However, certain pundits are rabid partisans. Certain others are “intellectually dishonest” in that they engage in the behaviors Conor describes. There is a great deal of overlap between the two, and a significant fraction of that overlap is indeed found in talk radio, a medium presently dominated by the political right.

    Whether or not such individuals should be allowed to sit in the host’s chair is obviously up to the individual networks. Unfortunately, none of our major TV news networks has seen fit to draw the line.

    (One other point: It’s common practice for folks in the punditocracy to interview each other–the example of Tweety interviewing Coulter was given above. Assuming the topic is “politics” as opposed to the guest itself–is this practice very useful? While multi-party analysis shows such as Crossfire are useful; having political discussions within the interview format, where the “subject” is a news media personality as opposed to a primary source, strikes me as patently useless–and at worst, a cheap way of dressing up mere chit-chat to look like journalism).Report

    • This is in regards to banning guests from shows.Report

      • EngineerScotty in reply to E.D. Kain says:

        In that case, see my final paragraph above. While I won’t call for a “ban”; having Matthews interview Limbaugh, or Limbaugh interview Olberman, or Olberman interview Hannity, or Hannity interview Maddow, or Maddow interviewing Malkin (catfight!) might be entertaining–but seldom do such interviews have any real news value, regardless of whether or not you like the host. At least so far as the topic is “the issues”.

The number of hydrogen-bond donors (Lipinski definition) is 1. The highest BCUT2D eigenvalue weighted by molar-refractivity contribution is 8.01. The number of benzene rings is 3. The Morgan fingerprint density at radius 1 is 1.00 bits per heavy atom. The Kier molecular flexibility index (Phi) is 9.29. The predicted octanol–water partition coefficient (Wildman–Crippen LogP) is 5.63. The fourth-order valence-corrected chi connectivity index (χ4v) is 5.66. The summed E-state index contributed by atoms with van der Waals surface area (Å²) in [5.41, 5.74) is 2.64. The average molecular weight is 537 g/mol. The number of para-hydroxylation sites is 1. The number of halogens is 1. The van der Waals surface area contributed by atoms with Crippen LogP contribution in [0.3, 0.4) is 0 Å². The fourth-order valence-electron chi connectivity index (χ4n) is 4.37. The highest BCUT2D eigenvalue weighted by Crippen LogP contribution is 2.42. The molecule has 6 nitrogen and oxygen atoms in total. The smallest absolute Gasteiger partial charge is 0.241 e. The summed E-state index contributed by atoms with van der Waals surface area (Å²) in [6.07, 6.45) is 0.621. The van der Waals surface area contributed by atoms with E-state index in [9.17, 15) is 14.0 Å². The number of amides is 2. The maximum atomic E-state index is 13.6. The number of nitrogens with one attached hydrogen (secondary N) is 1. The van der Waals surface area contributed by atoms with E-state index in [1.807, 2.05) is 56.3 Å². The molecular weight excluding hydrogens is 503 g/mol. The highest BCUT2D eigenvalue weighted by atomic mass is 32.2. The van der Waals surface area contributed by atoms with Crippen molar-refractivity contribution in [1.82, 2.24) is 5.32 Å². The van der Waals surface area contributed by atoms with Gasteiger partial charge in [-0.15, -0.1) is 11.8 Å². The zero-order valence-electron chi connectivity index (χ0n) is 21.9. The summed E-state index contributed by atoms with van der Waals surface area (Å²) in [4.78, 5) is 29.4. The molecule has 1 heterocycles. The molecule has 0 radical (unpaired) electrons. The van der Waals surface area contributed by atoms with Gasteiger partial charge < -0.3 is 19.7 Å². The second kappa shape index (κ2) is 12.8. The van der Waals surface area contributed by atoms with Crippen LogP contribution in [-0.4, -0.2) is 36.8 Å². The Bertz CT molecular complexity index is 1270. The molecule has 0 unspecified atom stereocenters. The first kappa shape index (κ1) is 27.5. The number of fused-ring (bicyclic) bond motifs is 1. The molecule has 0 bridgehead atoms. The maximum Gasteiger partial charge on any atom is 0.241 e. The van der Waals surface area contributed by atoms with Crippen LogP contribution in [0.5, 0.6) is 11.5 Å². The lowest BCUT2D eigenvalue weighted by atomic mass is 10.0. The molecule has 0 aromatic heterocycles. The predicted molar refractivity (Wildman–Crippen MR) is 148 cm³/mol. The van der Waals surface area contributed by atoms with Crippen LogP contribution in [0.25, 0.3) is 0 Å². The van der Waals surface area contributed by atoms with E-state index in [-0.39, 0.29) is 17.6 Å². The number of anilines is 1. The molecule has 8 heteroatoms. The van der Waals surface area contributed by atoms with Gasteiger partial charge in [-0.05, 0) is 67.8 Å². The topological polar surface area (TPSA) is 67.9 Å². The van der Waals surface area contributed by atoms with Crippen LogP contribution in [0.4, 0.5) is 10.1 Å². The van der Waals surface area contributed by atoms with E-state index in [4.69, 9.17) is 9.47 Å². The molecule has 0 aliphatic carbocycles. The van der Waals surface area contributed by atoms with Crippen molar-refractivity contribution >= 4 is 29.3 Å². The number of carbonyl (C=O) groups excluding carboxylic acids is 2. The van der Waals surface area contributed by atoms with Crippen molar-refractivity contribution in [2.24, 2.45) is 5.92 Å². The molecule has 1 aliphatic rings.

Now, when the topic strays from the issues, and the interview subject is actually the subject of the interview, then things get interesting. Stewart’s legendary takedowns of numerous pompous media personalities are great stuff. But listening to Olbermann and Matthews banter back and forth about healthcare is–to me, at least–uninteresting. I’d rather hear Olbermann or Matthews interview politicians, insurance executives, doctors, patients, economists, and other people who can add facts or expert anslyses to the debate (even if they are biased, which many of them are), then each other.

        In other words–quit the coffeehouse chatter, and go do some actual, you known, reporting.Report

  6. Kyle says:

    “Banning is simply not practical or ethical, however shallow, loud, or obnoxious we find these shows and their guests.”